* Opposition says it needs help to unite forces
* Warns of complete chaos without changes to military
* Appeal follows Islamist fighters' attack on warehouses
By Peter Griffiths
LONDON, Dec 12 (Reuters) - Syrian opposition leaders called on Western and Arab allies on Friday to give them funding to reorganise their forces after Islamist fighters seized some of their weapons.
Monzer Akbik, chief of staff in the Syrian National Coalition, said an attack by Islamists on warehouses and headquarters belonging to the opposition's Supreme Military Council near the Turkish border highlighted the need to restructure the rebel forces fighting President Bashar al-Assad.
The United States and Britain suspended non-lethal aid to northern Syria after the attack, which fuelled concerns that supplies could end up in the wrong hands.
The Syrian opposition appealed for money to improve their forces at a meeting in London of the core group of the Friends of Syria, an alliance of 11 countries, including Britain and the United States, which opposes Assad.
"We know that we have a problem, we know that we don't have the organised military institutions that we want. We know of the challenges of the loose organisation of the Free Syrian Army," Akbik told reporters after the meeting.
"We need support, whether it is financial or whether it is equipment. This is the only way to prevent the fragmentations that are going on on the ground."
Asked what would happen if the opposition did not restructure its military, he replied: "Complete chaos. There are many, many groups fighting the regime and fighting each other and fighting al Qaeda. It is a complete mess on the ground."
Under the proposal, the Western-backed opposition would establish a defence ministry and a more formal command structure in an attempt to organise disparate rebel fighters, he added.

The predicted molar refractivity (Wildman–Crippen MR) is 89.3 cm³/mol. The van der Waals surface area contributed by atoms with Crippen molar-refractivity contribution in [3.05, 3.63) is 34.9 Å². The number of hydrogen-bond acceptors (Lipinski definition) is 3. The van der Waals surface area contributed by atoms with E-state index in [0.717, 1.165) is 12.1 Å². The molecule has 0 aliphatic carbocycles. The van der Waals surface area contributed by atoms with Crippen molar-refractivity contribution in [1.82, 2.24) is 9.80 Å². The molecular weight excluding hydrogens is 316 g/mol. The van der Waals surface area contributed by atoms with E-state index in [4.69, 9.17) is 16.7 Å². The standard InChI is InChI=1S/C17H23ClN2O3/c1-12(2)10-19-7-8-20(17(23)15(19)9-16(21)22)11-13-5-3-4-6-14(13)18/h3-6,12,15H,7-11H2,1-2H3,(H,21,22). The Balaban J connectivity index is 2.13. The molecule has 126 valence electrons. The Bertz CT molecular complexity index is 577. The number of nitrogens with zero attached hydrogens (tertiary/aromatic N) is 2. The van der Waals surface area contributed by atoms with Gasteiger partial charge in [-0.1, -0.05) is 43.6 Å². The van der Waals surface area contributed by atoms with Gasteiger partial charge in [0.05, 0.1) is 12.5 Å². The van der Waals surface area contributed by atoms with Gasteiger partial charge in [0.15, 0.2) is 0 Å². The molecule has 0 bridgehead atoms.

Money for proper uniforms, regular wages and food would help to unite the groups fighting Assad, he said.
"The Americans and British are still hesitant, they are not coming in that quickly to support the new project," Akbik said. "We will depend on other sources from Arab countries and perhaps France but not from the Americans and the British."
Elisabeth Guigou, head of France's foreign affairs committee, said the U.S. and British decision to suspend non-lethal aid to the north had been a "surprise", but that for now Paris had no plans to stop its deliveries.
"We have a lot of interest in continuing to support the coalition," she said. "France's diplomatic policy was right to support this opposition from the start," Guigou told a conference of political leaders in Monaco.
"If they don't succeed - and I'm not optimistic - what will we be left with? A regime that uses chemical weapons against its population or jihadis. We want neither one or the other."
In a statement released after the Friends of Syria meeting in London on Friday, the 11 nations condemned the militants' attack on the warehouses.
"The seizing of material assistance for the opposition and Syrian people needs to stop. It does the work of the regime," the statement said. It also reiterated that Assad could have no role in Syria when the fighting ends. (Additional reporting by John Irish in Monaco; Editing by Andrew Roche)